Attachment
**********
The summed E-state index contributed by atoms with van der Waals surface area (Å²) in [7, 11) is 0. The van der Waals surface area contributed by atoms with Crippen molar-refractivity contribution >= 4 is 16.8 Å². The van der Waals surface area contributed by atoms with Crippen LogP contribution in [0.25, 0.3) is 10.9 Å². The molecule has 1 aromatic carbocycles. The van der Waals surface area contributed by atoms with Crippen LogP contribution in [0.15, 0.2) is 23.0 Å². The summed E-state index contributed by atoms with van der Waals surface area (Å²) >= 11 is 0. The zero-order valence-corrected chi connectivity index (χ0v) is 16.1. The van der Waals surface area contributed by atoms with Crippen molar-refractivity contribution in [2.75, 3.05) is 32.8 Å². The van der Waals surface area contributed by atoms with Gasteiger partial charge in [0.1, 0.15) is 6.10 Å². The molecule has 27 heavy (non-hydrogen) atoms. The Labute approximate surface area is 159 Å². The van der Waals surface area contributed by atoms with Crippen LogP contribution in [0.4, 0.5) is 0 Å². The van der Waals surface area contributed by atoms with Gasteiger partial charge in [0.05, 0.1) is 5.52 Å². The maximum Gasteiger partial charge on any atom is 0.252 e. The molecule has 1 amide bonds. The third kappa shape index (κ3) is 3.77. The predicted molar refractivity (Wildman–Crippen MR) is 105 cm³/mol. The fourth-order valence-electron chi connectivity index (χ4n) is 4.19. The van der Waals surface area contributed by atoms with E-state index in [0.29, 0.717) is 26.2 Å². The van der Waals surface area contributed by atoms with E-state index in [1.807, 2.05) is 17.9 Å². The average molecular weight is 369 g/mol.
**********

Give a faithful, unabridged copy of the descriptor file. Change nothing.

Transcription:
The summed E-state index contributed by atoms with van der Waals surface area (Å²) in [7, 11) is 0. The van der Waals surface area contributed by atoms with Crippen molar-refractivity contribution >= 4 is 16.8 Å². The van der Waals surface area contributed by atoms with Crippen LogP contribution in [0.25, 0.3) is 10.9 Å². The molecule has 1 aromatic carbocycles. The van der Waals surface area contributed by atoms with Crippen LogP contribution in [0.15, 0.2) is 23.0 Å². The summed E-state index contributed by atoms with van der Waals surface area (Å²) >= 11 is 0. The zero-order valence-corrected chi connectivity index (χ0v) is 16.1. The van der Waals surface area contributed by atoms with Crippen molar-refractivity contribution in [2.75, 3.05) is 32.8 Å². The van der Waals surface area contributed by atoms with Gasteiger partial charge in [0.1, 0.15) is 6.10 Å². The molecule has 27 heavy (non-hydrogen) atoms. The Labute approximate surface area is 159 Å². The van der Waals surface area contributed by atoms with Crippen LogP contribution in [0.4, 0.5) is 0 Å². The van der Waals surface area contributed by atoms with Gasteiger partial charge in [0.05, 0.1) is 5.52 Å². The maximum Gasteiger partial charge on any atom is 0.252 e. The molecule has 1 amide bonds. The third kappa shape index (κ3) is 3.77. The predicted molar refractivity (Wildman–Crippen MR) is 105 cm³/mol. The fourth-order valence-electron chi connectivity index (χ4n) is 4.19. The van der Waals surface area contributed by atoms with E-state index in [0.29, 0.717) is 26.2 Å². The van der Waals surface area contributed by atoms with E-state index in [1.807, 2.05) is 17.9 Å². The average molecular weight is 369 g/mol.